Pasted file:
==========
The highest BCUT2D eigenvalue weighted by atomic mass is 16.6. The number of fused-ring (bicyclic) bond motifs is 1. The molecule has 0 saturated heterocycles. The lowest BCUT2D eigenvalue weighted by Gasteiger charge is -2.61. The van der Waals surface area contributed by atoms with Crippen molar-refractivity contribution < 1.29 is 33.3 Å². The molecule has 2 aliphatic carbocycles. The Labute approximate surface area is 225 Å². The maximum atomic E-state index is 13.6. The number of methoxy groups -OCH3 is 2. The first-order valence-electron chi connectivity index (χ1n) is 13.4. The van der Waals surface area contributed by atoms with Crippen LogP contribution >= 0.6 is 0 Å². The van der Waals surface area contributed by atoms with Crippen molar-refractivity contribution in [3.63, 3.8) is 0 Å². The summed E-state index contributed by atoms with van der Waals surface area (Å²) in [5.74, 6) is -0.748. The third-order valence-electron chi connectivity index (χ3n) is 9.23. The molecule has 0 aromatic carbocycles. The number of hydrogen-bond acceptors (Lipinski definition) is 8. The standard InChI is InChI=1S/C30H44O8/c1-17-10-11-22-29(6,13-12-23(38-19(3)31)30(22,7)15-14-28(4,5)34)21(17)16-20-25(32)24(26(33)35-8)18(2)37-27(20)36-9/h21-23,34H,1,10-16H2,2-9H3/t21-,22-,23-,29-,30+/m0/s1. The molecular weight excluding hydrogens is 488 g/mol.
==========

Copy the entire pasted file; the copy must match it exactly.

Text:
The highest BCUT2D eigenvalue weighted by atomic mass is 16.6. The number of fused-ring (bicyclic) bond motifs is 1. The molecule has 0 saturated heterocycles. The lowest BCUT2D eigenvalue weighted by Gasteiger charge is -2.61. The van der Waals surface area contributed by atoms with Crippen molar-refractivity contribution < 1.29 is 33.3 Å². The molecule has 2 aliphatic carbocycles. The Labute approximate surface area is 225 Å². The maximum atomic E-state index is 13.6. The number of methoxy groups -OCH3 is 2. The first-order valence-electron chi connectivity index (χ1n) is 13.4. The van der Waals surface area contributed by atoms with Crippen LogP contribution >= 0.6 is 0 Å². The van der Waals surface area contributed by atoms with Crippen molar-refractivity contribution in [3.63, 3.8) is 0 Å². The summed E-state index contributed by atoms with van der Waals surface area (Å²) in [5.74, 6) is -0.748. The third-order valence-electron chi connectivity index (χ3n) is 9.23. The molecule has 0 aromatic carbocycles. The number of hydrogen-bond acceptors (Lipinski definition) is 8. The standard InChI is InChI=1S/C30H44O8/c1-17-10-11-22-29(6,13-12-23(38-19(3)31)30(22,7)15-14-28(4,5)34)21(17)16-20-25(32)24(26(33)35-8)18(2)37-27(20)36-9/h21-23,34H,1,10-16H2,2-9H3/t21-,22-,23-,29-,30+/m0/s1. The molecular weight excluding hydrogens is 488 g/mol.